I was tempt­ed to call this piece “A Tale of Two Fes­ti­vals”. Sat­ur­day at Field Day 2016 was pri­mar­i­ly geared towards a mid-twen­ties crowd, with plen­ty of dance music and DJs on offer. The cen­tre of the site fea­tured the fes­ti­val’s delight­ful Vil­lage Men­tal­i­ty area where games and gen­er­al silli­ness were in full flow on the ‘vil­lage green’, com­plete with hay bales and cake stalls. A brass band played near­by. It made it all feel like a big, good-natured par­ty rather than a fes­ti­val. Sun­day felt quite dif­fer­ent, with an inter­est­ing mix of up-and-com­ing and estab­lished artists, plus a more demo­graph­i­cal­ly mixed crowd.

My pri­ma­ry must-see was Float­ing Points play­ing live, and he did­n’t dis­ap­point, this was a stun­ning set of jazzy tech­no which fit­ted well with the ear­ly evening slot.


The main-stage set by Four Tet was equal­ly enjoy­able although, despite Kier­an Heb­den’s appeal, halfway through we decid­ed to check out some of the oth­er stages – FOMO is a big prob­lem at Field Day. We pre­pared to move off but once away from the crowd­ed area around the stage, Four Tet sound­ed even bet­ter (there’s cer­tain­ly been a big improve­ment to the com­plained-about qui­et main stage sound sys­tem), so we threw our bags down and danced like lunatics till the end of his set.


We returned to Field Day on a sog­gy Sun­day where we found it was all change on the the music, and indeed the vibe. The crowd were some­what old­er, and I admit to being delight­ed at the sight of a num­ber of peo­ple of my age (40s, 50s).

There was more than enough intel­li­gent­ly-curat­ed music to take us through the day – Thurston Moore was an inspired main-stage addi­tion, all churn­ing gui­tars and lacon­ic vocals. How­ev­er a clump of must-see artists in the evening entailed mad dash­es from one end of the site to the oth­er, not an easy task with the inter­mit­tent rain turn­ing the heavy-traf­ficked areas into a mud­bath. I was sor­ry to miss Goat, but did catch a set by Blos­soms, a band who have quick­ly risen through the ranks, they per­formed a sol­id set. In search of sum­mery vibes, I checked out Aussie band The Tem­per Trap – they were less the laid-back Aussies I was expect­ing and deliv­ered quite a high-ener­gy set – Down Riv­er sound­ed par­tic­u­lar­ly good.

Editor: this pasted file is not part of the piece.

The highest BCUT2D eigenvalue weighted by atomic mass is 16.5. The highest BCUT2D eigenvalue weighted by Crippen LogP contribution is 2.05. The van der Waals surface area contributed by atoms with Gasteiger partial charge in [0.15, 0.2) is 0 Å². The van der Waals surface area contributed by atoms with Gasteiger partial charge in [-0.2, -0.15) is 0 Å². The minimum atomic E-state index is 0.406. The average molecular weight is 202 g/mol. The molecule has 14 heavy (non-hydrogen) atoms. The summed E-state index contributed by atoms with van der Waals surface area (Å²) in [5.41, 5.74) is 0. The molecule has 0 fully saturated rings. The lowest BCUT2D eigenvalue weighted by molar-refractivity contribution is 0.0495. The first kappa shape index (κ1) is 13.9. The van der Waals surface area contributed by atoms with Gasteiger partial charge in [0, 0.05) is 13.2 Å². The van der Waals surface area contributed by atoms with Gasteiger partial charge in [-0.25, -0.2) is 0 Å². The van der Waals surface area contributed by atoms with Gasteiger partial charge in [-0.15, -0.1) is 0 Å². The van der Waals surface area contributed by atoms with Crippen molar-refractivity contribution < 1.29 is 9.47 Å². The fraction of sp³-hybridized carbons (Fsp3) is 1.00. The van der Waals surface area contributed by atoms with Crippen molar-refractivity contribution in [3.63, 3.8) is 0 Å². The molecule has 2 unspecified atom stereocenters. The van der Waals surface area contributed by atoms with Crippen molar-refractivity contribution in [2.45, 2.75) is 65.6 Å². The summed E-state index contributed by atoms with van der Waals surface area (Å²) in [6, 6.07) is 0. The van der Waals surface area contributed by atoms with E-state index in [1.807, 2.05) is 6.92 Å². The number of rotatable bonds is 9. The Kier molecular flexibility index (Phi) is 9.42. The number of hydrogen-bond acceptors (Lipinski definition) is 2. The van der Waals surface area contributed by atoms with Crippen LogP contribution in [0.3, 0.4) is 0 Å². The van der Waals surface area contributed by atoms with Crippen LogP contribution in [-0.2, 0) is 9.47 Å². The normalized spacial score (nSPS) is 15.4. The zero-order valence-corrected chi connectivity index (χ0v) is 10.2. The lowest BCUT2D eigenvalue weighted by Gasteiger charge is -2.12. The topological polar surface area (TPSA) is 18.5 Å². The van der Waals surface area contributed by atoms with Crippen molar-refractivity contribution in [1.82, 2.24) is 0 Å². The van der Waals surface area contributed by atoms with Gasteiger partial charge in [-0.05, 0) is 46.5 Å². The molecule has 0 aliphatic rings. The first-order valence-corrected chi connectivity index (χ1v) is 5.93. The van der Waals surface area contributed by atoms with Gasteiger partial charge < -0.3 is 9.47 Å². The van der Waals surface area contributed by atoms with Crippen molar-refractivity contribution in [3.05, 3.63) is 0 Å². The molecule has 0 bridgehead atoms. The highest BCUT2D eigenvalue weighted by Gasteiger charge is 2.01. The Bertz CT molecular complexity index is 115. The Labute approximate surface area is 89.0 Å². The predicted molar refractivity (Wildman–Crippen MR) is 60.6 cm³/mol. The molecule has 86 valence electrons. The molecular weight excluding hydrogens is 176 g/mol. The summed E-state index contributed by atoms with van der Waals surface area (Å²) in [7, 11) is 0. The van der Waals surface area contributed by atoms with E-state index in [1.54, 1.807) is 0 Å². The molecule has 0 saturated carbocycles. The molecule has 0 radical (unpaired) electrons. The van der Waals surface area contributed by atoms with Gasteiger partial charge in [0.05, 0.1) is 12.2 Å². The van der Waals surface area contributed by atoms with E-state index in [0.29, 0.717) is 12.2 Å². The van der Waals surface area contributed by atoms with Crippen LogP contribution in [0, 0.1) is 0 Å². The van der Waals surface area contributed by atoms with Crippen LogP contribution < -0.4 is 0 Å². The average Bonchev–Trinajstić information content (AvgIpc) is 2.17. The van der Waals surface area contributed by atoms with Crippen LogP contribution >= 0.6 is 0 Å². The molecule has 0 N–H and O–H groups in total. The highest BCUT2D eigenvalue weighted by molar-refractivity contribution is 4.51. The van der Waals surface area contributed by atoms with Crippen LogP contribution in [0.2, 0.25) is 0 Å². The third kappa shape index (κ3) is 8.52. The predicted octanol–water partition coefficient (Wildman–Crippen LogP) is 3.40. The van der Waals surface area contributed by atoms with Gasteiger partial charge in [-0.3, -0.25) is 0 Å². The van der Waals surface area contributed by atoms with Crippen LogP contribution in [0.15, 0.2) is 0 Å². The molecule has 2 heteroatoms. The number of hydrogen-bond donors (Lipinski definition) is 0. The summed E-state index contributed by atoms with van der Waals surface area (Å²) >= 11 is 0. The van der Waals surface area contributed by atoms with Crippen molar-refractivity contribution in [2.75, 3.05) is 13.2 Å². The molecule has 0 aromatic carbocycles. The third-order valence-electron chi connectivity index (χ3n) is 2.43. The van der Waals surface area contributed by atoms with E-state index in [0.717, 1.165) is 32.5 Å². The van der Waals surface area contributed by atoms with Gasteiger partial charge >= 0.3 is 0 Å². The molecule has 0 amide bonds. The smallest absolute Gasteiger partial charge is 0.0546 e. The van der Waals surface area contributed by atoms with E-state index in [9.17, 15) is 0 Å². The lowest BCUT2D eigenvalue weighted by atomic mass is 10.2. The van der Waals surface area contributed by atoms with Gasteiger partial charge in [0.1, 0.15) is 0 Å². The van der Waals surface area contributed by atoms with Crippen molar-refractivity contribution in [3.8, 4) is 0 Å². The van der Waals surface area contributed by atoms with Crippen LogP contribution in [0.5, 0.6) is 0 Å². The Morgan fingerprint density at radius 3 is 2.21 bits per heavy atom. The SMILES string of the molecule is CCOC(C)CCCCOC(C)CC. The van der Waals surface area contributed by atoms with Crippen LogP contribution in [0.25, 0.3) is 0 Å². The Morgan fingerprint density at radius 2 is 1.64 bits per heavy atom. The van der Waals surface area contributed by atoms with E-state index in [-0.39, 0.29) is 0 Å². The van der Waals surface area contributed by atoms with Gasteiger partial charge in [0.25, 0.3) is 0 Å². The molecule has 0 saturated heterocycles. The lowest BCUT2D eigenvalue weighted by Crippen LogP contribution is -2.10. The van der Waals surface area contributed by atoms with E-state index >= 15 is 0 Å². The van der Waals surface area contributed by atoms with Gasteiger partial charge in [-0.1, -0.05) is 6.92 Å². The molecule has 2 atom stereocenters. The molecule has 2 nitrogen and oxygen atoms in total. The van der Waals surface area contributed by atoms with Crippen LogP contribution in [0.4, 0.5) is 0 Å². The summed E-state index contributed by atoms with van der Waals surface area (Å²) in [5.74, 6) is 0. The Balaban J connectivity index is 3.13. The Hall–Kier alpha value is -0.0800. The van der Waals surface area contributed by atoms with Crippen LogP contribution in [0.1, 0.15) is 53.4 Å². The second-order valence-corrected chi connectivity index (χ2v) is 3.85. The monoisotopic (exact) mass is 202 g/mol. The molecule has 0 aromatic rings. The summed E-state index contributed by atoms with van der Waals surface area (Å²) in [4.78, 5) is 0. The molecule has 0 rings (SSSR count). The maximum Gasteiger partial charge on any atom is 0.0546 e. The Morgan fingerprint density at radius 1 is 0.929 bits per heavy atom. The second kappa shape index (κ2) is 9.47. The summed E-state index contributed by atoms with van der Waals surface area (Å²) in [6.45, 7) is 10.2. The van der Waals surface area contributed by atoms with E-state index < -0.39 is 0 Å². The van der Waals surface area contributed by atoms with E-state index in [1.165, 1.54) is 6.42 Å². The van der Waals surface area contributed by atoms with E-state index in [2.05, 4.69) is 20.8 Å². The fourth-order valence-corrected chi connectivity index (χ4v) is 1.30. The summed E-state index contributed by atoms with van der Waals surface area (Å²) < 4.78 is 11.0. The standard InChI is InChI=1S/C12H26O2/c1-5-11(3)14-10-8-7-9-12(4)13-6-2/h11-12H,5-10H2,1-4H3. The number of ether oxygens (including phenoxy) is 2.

It felt like an hon­our to see Air at last– and I’m glad to say the French duo were spell­bind­ing. The appre­cia­tive crowd sang their way through Sexy Boy and Kel­ly Watch the Stars, by which time the rain had stopped and a glow­ing red sun­set was start­ing to appear.

rsz_airPJ Har­vey announced her arrival in mil­i­tary style with a march­ing band. She looked like an exot­ic bird, feath­ers ruf­fling as she strut­ted across the stage. The audi­ence were in rap­tures as PJ played a mix of her new and old­er num­bers. Down By the Water and To Bring You my Love pos­sessed a raw, pow­er­ful menace.


Field Day festival 2016




We also enjoyed saun­ter­ing around the site try­ing to choose from a huge­ly var­ied selec­tion of food trucks. Bud­dha Bowls did a healthy veg­gie cur­ry which we loved, and Crab­bieshacks were pop­u­lar with their soft-shell crab burgers.

Field Day fes­ti­val, 11 and 12 June 2016

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